The Griffeths now purchase their companion crop mix from GreenCover Seeds, based at Bladen, Neb. Owned by brothers Keith and Brian Berns, GreenCover Seeds grows numerous species of cover crops — which are then marketed in a variety of mixes — each one custom-designed, factoring in the intended time of planting and desired primary benefits. “We have [GreenCover] mix our sunflower seed in with their seed. They inoculate for the legumes, we put it in our drill and go plant,” Robin explains.

They’ll do a catch test on their Great Plains HD 4000 drill before heading to the field to make sure they’re seeding the desired rate of sunflower. The Griffeths have bumped their sunflower seeding rate back up to 24,-25,000/ac since going with the drill, primarily because they don’t expect as high an emergence percentage as when using a planter or air seeder.

Though sunflower plant spacing with this system obviously is not as consistent as with a row-crop planter or even an air seeder, “it’s not a big issue for us,” according to Robin. There are gaps, but they seldom have doubles or triples, he says. And while the sunflower head size can and does vary across the field as plants compensate, “it’s not as much as you’d think.” The Griffeths use nine-inch pans when harvesting, so travel direction through the row-less fields is not a concern.

Between them, the Griffeths’ companion crop mixtures as of 2014 included more than a dozen species. “Cowpeas is the base in our companions,” Robin says. “We always put buckwheat in, too. That’s our third warm-season (along with sunflower and cowpeas.)” Among their other companion species this year were guar, mung bean, millet, sweet clover, oats, hairy vetch, and sunhemp.

What are some of the main benefits the Griffeths have experienced since introducing companion crops into their double-cropped sunflower fields?

Insect control is a big one. Sunflower head moth traditionally has been their biggest insect headache. “When we were monoculturing sunflower, the objective was to have them all blooming at the same time for when the airplane was flying,” Robin points out. “Now, what we’ve found is, we have so many predators out there that we don’t need to spray. We haven’t applied insecticide for the past four years, so that’s a $20-25/ac savings each time.”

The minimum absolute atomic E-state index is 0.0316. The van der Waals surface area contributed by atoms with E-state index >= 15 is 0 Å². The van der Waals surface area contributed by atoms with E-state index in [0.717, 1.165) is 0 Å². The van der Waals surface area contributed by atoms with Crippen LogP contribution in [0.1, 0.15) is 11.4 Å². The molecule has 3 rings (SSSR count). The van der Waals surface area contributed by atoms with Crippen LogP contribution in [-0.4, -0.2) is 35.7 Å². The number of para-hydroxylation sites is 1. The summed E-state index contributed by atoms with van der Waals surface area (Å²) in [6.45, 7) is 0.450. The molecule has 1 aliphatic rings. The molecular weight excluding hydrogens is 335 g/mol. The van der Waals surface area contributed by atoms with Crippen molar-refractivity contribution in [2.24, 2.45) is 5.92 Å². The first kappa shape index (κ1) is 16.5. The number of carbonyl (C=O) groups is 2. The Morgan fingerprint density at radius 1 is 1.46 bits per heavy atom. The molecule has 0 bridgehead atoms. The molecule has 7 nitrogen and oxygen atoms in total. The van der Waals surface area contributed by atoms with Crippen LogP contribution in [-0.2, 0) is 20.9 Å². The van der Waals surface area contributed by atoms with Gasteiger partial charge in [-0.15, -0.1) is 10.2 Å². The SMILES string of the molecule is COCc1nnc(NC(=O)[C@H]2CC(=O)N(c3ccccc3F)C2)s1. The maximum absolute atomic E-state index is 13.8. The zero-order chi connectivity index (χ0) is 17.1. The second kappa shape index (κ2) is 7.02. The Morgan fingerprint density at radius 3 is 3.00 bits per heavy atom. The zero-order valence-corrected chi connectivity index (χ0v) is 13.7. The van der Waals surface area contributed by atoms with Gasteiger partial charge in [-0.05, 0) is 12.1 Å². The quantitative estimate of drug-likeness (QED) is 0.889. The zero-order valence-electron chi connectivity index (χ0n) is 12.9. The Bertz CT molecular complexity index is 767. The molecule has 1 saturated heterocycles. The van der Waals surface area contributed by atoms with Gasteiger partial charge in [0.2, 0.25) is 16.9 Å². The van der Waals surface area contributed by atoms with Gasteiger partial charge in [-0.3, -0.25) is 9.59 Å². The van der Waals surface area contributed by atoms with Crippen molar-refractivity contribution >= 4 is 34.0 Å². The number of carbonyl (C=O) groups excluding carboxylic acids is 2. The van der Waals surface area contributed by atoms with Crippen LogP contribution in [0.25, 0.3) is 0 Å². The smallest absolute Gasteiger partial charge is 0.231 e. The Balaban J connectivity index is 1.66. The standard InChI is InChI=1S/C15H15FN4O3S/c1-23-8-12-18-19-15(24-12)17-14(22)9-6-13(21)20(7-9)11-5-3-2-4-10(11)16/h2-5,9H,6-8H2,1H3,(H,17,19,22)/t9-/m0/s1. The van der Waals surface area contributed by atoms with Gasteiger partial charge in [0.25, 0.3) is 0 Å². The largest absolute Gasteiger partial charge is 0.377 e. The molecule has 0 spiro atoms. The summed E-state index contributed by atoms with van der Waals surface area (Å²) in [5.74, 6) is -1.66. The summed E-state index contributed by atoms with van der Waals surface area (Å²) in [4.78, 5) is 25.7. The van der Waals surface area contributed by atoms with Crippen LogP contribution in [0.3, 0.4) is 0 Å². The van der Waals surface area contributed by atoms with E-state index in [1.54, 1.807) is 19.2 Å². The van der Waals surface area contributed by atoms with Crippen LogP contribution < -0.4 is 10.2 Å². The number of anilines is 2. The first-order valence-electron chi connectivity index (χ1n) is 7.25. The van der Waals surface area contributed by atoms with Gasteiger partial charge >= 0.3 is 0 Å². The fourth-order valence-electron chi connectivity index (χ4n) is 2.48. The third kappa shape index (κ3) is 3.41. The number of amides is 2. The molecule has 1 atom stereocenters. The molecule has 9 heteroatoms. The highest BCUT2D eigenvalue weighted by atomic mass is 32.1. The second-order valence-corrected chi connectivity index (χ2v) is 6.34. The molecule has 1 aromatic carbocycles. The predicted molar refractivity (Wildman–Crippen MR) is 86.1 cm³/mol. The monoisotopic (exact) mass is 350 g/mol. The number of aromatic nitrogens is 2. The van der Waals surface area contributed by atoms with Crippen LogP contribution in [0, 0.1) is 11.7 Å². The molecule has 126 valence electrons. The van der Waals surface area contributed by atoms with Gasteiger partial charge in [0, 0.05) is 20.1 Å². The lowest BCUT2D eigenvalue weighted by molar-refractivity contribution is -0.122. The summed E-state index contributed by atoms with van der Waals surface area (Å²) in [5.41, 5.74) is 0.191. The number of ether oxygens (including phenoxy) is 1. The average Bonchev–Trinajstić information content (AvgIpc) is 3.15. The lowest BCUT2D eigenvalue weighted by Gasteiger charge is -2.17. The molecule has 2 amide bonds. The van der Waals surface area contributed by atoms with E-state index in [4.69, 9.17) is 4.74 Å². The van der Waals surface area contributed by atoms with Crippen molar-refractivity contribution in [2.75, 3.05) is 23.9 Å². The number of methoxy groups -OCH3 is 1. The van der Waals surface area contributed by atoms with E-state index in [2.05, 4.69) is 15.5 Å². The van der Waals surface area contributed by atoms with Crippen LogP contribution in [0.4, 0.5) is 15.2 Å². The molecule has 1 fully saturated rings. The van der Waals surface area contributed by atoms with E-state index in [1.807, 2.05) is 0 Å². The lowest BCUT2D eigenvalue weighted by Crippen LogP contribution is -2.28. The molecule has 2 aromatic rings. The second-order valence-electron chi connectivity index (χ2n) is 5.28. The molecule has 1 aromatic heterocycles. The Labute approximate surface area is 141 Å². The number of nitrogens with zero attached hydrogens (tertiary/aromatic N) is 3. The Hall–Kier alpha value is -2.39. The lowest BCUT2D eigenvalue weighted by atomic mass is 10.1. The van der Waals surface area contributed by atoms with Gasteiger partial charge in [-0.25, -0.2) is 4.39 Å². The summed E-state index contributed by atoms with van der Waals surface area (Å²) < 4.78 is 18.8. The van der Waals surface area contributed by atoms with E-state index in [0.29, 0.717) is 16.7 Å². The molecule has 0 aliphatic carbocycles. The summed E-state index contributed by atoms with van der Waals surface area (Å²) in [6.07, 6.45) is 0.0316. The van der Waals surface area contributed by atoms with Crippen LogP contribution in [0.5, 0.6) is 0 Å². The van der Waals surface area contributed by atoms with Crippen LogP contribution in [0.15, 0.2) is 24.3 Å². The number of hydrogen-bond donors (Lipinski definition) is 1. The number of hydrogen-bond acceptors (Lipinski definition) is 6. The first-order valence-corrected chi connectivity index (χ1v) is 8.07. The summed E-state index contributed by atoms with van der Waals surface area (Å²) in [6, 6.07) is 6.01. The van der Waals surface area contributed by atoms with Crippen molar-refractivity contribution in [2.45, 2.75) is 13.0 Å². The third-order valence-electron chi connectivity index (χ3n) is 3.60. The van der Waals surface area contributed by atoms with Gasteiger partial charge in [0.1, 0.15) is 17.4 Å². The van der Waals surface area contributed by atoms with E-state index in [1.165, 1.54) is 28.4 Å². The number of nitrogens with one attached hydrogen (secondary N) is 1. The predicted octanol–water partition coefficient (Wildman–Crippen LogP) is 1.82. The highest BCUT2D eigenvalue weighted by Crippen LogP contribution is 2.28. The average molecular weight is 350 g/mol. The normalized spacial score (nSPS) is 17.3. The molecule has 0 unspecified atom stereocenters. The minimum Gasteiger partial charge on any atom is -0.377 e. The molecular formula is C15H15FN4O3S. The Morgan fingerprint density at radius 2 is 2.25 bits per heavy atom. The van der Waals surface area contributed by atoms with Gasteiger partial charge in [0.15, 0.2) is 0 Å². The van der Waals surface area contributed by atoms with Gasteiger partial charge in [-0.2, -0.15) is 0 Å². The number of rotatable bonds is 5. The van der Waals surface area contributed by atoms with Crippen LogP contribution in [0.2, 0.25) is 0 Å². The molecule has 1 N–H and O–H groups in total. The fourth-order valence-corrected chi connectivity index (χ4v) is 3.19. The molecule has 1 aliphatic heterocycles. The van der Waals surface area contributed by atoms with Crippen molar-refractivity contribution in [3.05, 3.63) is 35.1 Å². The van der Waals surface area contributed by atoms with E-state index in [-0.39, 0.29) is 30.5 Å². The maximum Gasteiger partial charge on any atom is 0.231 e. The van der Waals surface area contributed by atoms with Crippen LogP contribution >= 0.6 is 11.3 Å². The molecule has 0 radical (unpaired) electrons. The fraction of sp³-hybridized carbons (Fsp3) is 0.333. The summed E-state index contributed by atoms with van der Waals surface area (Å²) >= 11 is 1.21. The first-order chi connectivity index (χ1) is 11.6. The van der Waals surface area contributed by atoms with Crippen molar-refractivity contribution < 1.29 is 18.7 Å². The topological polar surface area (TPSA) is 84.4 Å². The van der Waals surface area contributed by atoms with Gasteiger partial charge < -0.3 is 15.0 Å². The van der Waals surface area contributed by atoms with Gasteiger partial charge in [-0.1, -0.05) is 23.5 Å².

He also believes that the placement of companion crop species in their sunflower fields has aided weed suppression. In some years, depending on weed pressure, the Griffeths will apply a preplant glyphosate-Spartan® tank mix on the harvested wheat ground going into double-cropped ’flowers; in other years, it’s straight glyphosate. They do typically apply a generic grass herbicide to control volunteer wheat, but that’s it in terms of “in-crop” treatments.

Another benefit of the companion crops is overall soil health. That’s more of a long-term, less-visible payoff; but a critically important one, Robin emphasizes.

“Every year is an experiment,” Robin says about the companion crop system. “But I think we’re getting closer to where we want to be.”

Companion crops aside, Robin Griffeth says double-cropped sunflower has been a great addition to his farm’s rotation — and he expects that relationship to continue for the foreseeable future. “We’ve never lost money planting sunflower,” he says — even in a year like 2013 when yields were marginal. The no-till wheat stubble would still require at least two, perhaps three, herbicide treatments prior to the next season’s crop, he points out. “So that’s $45 the next crop has to pay for right off the bat. By double cropping the sunflower there, even if the next crop (typically milo) isn’t any better but just equal, we’re money ahead — because we’ve already covered that cost.” — Don Lilleboe